July 15, 2011; Source: Christian Post | The Minnesota state government shutdown is (maybe, possibly) over after  an agreement was reached late last week between Democrats in the state Legislature and Democratic Governor Mark Dayton on one side and Republicans in the Legislature on the other. They all hope to convene early this week to make the deal formal, but the Legislature had to finish work on 10 component bills by the close of business Friday, and it didn’t happen. Nonetheless, despite grumbling on both sides about how much they gave away, most observers seem to expect the deal to go through.  

Is Minnesota a harbinger of what might happen at the federal level as the August deadline for raising the debt limit approaches?  Was the Minnesota shutdown something akin to a play-within-a-play so that the nation could see how voters, legislators, and governors navigated their way through the impasse?  A few themes might be discernable:

  • Kicking the can down the road:  By most accounts, Minnesota’s policy makers sidestepped the big budget issues, so that the conflicts behind this year’s shutdown may well reappear with more vehemence in future budgets. That sounds vaguely like the federal budget solutions of recent years.
  • Budget gimmicks and one-time fixes: Representing the Democratic side of the ledger, state senator Roger Reinert from Duluth is aggrieved that the deal is predicated on gimmicks such as a “tobacco bond” (borrowing against future payments from the state’s tobacco lawsuit settlement) and increasing the amount of money the state is withholding from K-12 education (currently about one-third, slated in the deal to reach 40 percent).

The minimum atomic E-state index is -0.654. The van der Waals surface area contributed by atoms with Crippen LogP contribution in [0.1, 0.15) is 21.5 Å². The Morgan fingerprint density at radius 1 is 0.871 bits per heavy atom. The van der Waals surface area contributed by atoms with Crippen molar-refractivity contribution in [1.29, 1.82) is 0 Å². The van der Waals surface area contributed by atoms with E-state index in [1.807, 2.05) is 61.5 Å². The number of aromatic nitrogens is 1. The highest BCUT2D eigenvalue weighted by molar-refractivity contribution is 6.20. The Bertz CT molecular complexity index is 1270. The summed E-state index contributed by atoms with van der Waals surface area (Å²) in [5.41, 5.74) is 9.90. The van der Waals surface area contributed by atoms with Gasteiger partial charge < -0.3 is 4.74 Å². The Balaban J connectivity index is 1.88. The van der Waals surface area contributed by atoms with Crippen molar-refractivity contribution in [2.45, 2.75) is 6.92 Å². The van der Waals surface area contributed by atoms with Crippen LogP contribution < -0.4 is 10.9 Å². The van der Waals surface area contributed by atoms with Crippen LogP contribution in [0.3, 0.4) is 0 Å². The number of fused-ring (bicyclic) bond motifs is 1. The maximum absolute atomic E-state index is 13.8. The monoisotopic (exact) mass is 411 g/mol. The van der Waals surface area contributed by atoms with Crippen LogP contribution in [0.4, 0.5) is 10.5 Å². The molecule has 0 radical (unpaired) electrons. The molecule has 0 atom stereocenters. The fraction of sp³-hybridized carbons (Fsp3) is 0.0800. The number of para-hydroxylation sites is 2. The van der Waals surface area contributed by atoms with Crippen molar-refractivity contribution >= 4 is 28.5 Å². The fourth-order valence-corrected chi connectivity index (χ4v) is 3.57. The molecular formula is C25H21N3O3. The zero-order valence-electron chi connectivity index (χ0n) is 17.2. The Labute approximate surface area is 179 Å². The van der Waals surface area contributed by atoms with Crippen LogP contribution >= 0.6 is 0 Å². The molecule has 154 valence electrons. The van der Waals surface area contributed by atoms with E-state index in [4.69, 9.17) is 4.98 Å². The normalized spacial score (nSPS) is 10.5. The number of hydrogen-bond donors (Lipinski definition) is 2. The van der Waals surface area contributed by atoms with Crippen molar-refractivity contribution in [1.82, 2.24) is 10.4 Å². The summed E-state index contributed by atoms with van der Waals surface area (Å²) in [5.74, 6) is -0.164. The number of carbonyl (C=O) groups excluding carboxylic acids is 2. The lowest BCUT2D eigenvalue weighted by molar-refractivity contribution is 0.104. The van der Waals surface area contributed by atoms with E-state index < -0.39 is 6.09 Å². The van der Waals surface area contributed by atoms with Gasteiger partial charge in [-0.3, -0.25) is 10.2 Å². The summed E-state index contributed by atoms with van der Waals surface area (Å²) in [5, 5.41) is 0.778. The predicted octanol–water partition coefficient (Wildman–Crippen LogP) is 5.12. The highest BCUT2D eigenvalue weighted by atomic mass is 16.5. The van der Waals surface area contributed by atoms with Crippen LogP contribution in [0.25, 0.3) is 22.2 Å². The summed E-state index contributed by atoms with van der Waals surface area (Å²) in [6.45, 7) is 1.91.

• Republican opposition to any revenue increases: It was like Eric Cantor was teleported to Minnesota as Republicans in the Legislature opposed anything that smacked of raising revenues as a detestable tax, even raising alcohol or cigarette taxes. That’s way beyond protecting millionaires and billionaires from what Republicans think might be job-killing taxes.
  • Social policies embedded in budget negotiations: Contrary to their purported focus on spending and taxes, Minnesota Republicans had a number of social policies on the table as part of this stand-off: restricting abortions, ending funding for stem cell research, requiring voters to show IDs for voting, etc.  Although those demands were dropped in the final deal, they show that the Tea Partiers (who were dominant on the Republican side in Minnesota’s budget impasse) are strongly tied to ultra-conservative social, as well as fiscal, policies.

As something of a state-level pre-season exhibition game for the federal government budget-and-debt-ceiling Super Bowl, the Minnesota shutdown might give cause for alarm.—Rick Cohen